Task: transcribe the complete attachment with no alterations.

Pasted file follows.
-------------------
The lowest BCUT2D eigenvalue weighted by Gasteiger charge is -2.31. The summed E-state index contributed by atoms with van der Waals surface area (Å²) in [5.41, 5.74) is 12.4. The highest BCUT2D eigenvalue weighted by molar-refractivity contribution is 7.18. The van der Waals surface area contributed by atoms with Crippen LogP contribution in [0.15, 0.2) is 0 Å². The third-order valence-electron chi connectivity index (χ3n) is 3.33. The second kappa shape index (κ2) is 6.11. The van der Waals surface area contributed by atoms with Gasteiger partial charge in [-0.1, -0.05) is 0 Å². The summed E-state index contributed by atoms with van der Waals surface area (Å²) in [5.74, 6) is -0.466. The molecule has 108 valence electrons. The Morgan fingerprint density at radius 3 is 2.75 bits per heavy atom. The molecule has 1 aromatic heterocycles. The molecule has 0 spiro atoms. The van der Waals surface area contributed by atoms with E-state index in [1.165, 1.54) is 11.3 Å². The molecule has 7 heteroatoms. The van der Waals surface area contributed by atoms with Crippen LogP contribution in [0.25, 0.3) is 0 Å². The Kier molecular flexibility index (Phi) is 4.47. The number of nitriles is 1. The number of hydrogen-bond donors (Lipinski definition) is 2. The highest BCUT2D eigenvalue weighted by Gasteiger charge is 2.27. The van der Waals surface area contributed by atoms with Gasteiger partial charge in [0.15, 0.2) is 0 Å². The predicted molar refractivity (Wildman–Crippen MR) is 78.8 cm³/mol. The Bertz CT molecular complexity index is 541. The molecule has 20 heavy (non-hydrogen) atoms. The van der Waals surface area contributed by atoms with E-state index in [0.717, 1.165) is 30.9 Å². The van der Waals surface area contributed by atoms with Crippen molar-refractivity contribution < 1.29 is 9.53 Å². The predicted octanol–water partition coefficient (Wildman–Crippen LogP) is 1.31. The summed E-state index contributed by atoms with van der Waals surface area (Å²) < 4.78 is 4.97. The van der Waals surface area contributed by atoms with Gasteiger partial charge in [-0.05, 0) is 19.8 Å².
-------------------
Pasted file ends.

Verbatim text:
The lowest BCUT2D eigenvalue weighted by Gasteiger charge is -2.31. The summed E-state index contributed by atoms with van der Waals surface area (Å²) in [5.41, 5.74) is 12.4. The highest BCUT2D eigenvalue weighted by molar-refractivity contribution is 7.18. The van der Waals surface area contributed by atoms with Crippen LogP contribution in [0.15, 0.2) is 0 Å². The third-order valence-electron chi connectivity index (χ3n) is 3.33. The second kappa shape index (κ2) is 6.11. The van der Waals surface area contributed by atoms with Gasteiger partial charge in [-0.1, -0.05) is 0 Å². The summed E-state index contributed by atoms with van der Waals surface area (Å²) in [5.74, 6) is -0.466. The molecule has 108 valence electrons. The Morgan fingerprint density at radius 3 is 2.75 bits per heavy atom. The molecule has 1 aromatic heterocycles. The molecule has 0 spiro atoms. The van der Waals surface area contributed by atoms with E-state index in [1.165, 1.54) is 11.3 Å². The molecule has 7 heteroatoms. The van der Waals surface area contributed by atoms with Crippen LogP contribution in [0.25, 0.3) is 0 Å². The Kier molecular flexibility index (Phi) is 4.47. The number of nitriles is 1. The number of hydrogen-bond donors (Lipinski definition) is 2. The highest BCUT2D eigenvalue weighted by Gasteiger charge is 2.27. The van der Waals surface area contributed by atoms with Gasteiger partial charge in [0.15, 0.2) is 0 Å². The predicted molar refractivity (Wildman–Crippen MR) is 78.8 cm³/mol. The Bertz CT molecular complexity index is 541. The molecule has 20 heavy (non-hydrogen) atoms. The van der Waals surface area contributed by atoms with E-state index in [0.717, 1.165) is 30.9 Å². The van der Waals surface area contributed by atoms with Crippen molar-refractivity contribution < 1.29 is 9.53 Å². The predicted octanol–water partition coefficient (Wildman–Crippen LogP) is 1.31. The summed E-state index contributed by atoms with van der Waals surface area (Å²) < 4.78 is 4.97. The van der Waals surface area contributed by atoms with Gasteiger partial charge in [-0.05, 0) is 19.8 Å².